There will be few immediate political consequences in Hong Kong because the councils have limited powers, only a small budget and a mandate restricted to hyper-local issues such as parks, bus stops and waste collection.
But the pro-democratic landslide was a defiant rebuke to the government’s frequent argument that its hardline policies had the support of a “silent majority”, who had been cowed by protester violence. In a peaceful vote, the city’s people came out against them.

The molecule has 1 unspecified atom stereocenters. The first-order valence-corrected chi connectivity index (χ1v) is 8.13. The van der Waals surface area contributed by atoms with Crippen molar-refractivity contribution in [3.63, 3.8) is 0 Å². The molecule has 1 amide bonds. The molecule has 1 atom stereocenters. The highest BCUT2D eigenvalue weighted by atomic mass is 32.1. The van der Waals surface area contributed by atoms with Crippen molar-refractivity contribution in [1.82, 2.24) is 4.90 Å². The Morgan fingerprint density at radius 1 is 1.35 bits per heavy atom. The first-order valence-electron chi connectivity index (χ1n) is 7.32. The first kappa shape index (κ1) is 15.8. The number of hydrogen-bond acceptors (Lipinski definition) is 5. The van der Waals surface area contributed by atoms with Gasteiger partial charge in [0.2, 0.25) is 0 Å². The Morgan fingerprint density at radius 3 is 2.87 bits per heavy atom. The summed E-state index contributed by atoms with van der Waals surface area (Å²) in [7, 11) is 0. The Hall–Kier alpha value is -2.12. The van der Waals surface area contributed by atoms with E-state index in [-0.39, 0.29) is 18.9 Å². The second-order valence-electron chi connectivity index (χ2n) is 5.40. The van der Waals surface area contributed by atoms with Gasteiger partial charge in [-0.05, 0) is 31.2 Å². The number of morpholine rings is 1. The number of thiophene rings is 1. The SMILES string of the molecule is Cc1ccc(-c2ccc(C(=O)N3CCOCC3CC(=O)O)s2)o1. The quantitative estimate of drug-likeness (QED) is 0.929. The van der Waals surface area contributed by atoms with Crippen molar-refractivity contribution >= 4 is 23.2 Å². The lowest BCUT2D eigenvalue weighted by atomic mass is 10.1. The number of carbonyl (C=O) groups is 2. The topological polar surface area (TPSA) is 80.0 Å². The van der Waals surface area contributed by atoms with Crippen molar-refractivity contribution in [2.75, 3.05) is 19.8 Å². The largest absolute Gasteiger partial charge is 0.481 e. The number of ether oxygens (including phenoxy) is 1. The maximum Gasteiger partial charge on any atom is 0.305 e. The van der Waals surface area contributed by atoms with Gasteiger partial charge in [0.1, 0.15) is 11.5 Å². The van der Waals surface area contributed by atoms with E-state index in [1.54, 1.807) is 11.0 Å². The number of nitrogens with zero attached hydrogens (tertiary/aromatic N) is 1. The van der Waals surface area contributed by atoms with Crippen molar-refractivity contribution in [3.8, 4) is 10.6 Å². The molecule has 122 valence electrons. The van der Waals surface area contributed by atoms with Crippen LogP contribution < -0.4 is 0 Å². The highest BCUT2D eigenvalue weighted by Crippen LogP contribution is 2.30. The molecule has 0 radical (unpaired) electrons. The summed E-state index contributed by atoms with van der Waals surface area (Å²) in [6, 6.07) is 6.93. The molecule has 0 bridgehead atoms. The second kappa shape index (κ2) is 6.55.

It will also give Communist party chiefs in Beijing – who have backed the government as it dug into confrontation with demonstrators – cause to reconsider their approach. Hong Kong’s protests are perhaps the biggest challenge to China’s autocratic president, Xi Jinping, since he took power in 2012.